Can you match these statements up? Yes, the government is giving $35 million for disaster relief from the tsunami. Oh - the other thing? The forty times greater $1.4 billion? Squeezed into the tail end of the quietest news week of the year is an announcement that the Pension Benefit Guaranty Corporation has applied for court permission to take over United's Pilot Pension Plan. In doing so, it assumes a liability for $1.4 billion in benefits, making it the second largest bailout by the PBGC.
Curiously, United professes not to be pleased by having this burden taken off its hands, and the pilots in particular seem disappointed. Why is that, you might wonder? Certainly not due to any embarrassment at accepting a $1.4 billion taxpayer bailout!
No, the reason that UA and its pilots don't want to be bailed out now is because they'd been hoping to wait until May before holding their hands out. You see, in May, there is scheduled to be a sudden $140 million jump in the pension plan's obligations.
There is something totally and completely wrong when United can simply walk about from this liability. Taxpayer money should not be used while United still has a single dollar of its own cash available. Taxpayer money should be used as a last desperate resort.
How fair is this on the other airlines, struggling with their own pension plan commitments? Last week I mentioned the broad hint from DL that it hoped for government assistance. How can the government and its PBGC refuse DL when it has now stepped in at UA? And what about NW, AA and the other airlines? Here is a table showing pension deficits (the bracketed numbers) at the big six US carriers.
Airline 1999 2000
2001 2002 2003
Note also there is still a lot more remaining liability at United.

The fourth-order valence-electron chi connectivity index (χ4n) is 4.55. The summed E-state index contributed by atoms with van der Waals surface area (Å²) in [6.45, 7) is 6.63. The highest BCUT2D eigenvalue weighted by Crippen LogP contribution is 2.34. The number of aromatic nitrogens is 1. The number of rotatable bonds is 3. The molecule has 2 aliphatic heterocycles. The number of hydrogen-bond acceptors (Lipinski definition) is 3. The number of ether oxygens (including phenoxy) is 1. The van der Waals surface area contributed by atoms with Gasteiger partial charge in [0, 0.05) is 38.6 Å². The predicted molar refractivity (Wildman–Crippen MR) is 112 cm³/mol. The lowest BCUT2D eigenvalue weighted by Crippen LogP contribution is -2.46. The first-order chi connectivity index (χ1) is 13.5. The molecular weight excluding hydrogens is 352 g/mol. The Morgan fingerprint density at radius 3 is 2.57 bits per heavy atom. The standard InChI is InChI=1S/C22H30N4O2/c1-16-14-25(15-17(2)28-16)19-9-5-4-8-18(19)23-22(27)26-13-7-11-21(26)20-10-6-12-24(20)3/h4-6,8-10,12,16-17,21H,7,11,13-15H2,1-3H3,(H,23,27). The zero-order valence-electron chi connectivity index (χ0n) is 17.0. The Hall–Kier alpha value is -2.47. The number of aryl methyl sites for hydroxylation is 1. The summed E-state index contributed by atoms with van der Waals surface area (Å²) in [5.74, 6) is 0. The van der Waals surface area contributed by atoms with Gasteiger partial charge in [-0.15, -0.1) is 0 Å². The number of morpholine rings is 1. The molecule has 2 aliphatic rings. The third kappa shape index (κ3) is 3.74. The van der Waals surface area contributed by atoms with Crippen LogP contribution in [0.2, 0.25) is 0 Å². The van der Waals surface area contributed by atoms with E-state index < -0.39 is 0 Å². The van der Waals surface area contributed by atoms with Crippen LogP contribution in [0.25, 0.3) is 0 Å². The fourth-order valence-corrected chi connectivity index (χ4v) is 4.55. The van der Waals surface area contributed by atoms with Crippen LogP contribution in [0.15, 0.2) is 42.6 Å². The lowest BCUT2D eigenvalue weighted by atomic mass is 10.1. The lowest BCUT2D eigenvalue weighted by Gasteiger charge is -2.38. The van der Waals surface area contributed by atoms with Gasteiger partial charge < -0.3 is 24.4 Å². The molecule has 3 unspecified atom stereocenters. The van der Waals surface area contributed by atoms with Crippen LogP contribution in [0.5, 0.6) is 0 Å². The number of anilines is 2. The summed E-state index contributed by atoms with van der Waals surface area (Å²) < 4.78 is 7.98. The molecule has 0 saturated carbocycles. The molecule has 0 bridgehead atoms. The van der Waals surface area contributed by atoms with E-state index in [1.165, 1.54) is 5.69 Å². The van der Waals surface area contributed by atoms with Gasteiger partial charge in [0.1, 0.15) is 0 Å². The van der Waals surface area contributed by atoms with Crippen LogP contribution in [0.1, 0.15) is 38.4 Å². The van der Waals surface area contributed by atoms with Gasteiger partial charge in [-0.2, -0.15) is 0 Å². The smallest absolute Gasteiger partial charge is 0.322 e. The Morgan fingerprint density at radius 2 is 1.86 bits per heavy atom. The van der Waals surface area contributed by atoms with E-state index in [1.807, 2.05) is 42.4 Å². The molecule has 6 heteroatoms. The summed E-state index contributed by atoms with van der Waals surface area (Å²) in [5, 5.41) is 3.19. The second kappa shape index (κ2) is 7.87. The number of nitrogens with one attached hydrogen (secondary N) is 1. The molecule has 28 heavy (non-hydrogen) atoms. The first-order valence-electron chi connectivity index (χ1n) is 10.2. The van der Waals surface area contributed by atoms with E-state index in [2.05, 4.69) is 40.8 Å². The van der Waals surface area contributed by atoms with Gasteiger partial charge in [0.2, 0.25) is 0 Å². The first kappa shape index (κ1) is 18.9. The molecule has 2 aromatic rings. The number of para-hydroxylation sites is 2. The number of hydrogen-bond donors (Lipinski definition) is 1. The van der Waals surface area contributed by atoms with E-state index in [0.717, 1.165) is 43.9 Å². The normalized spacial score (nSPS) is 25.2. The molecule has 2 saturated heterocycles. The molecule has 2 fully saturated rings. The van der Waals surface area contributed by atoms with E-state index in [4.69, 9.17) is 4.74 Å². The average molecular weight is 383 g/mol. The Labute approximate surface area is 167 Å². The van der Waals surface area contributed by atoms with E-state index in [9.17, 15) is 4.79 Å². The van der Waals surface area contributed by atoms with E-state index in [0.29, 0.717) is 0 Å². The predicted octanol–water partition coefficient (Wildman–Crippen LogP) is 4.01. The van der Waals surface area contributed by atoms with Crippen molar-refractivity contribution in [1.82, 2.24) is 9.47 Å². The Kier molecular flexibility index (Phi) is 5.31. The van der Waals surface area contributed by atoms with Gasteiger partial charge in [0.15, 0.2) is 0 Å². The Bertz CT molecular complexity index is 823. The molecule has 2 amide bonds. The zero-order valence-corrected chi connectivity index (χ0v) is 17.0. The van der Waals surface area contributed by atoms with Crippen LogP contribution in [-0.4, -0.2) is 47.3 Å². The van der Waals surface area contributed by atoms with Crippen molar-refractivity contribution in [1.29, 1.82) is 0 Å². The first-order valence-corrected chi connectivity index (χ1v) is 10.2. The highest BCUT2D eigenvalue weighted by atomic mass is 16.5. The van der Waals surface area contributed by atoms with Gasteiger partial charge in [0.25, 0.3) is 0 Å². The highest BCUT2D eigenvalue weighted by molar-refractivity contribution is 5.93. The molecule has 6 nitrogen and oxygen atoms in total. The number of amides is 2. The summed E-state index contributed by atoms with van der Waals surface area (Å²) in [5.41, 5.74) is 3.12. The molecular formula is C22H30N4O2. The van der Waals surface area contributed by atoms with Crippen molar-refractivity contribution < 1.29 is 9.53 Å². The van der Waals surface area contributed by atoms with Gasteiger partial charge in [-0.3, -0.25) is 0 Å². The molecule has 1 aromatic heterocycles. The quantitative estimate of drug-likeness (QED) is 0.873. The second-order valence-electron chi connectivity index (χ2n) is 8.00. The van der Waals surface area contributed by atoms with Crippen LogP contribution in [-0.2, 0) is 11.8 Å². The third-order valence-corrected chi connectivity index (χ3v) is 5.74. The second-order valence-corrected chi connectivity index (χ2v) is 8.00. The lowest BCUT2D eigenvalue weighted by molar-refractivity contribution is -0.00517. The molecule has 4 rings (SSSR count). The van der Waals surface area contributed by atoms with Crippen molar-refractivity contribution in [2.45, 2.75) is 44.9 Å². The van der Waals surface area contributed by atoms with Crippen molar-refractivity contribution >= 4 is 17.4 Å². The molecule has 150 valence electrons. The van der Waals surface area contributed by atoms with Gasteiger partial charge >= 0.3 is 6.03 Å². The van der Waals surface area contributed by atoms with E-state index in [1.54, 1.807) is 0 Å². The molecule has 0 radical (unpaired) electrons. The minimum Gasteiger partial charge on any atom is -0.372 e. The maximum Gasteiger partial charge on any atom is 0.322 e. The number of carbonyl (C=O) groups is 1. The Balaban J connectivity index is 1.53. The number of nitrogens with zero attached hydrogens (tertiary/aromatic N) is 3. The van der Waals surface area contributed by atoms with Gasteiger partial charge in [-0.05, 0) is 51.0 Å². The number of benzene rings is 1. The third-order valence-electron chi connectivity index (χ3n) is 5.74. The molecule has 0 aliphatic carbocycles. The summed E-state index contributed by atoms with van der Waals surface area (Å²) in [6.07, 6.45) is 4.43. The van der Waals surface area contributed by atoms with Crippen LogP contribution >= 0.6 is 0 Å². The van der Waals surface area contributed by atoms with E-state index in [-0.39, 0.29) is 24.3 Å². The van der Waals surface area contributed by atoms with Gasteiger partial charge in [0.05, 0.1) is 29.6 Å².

While it was prudent of the PBGC to try and minimize the level of payout it will have to make, this is another example of legislation initially being passed to achieve a good purpose - ie to protect pensions when/if disaster strikes and companies vanish leaving behind unfunded pension plans - now being perverted and being gamed by UA and the pilots to achieve maximum benefit while allowing United to fly away, free of obligation or censure.
If you are a JoeSentMe.com subscriber, you were told about a special deal yesterday morning. BA have another incredible business class sale on at present. You can buy enormously discounted business class fares to London and twelve other cities; roundtrips to London are as little as $2100, compared to normal business class fares of as much as $10,000 and more. You can travel pretty much any time in 2005, but need to buy your tickets before the end of Sunday. Details here.
2005 marks the fifth anniversary of the high quality low fare airline Jet Blue. The airline itself is celebrating in the traditional industry manner - by offering an airfare sale, with coast to coast fares available for as little as $170 roundtrip. Yet again I find myself wishing that JetBlue didn't only have one horrible redeye flight a day between Seattle and New York!
JetBlue's birthday is being marked in another way, too. It has been deemed a 'major airline' due to it now having revenues exceeding $1 billion a year. Congratulations to JetBlue for a wonderful first five years, and best wishes for the next many multiples of five years ahead.
United also announced a New Year Air Fare sale, but unlike JetBlue's, United's sale generally seemed to comprise prices that were of no special value at all.
I was researching the sale prices for travel to various destinations on their website in the hope of finding a good deal, and noticed an extraordinary thing - when you search for airfares, United's website is currently quoting not only UA prices, but also lower prices on other airlines, too. You can't book the itineraries from other airlines through the United site, and while this is a great public service offered by UA, one has to wonder how many people would actually choose to book the UA option when there is a several hundred dollar cheaper option offered by another airline displayed prominently on the same page!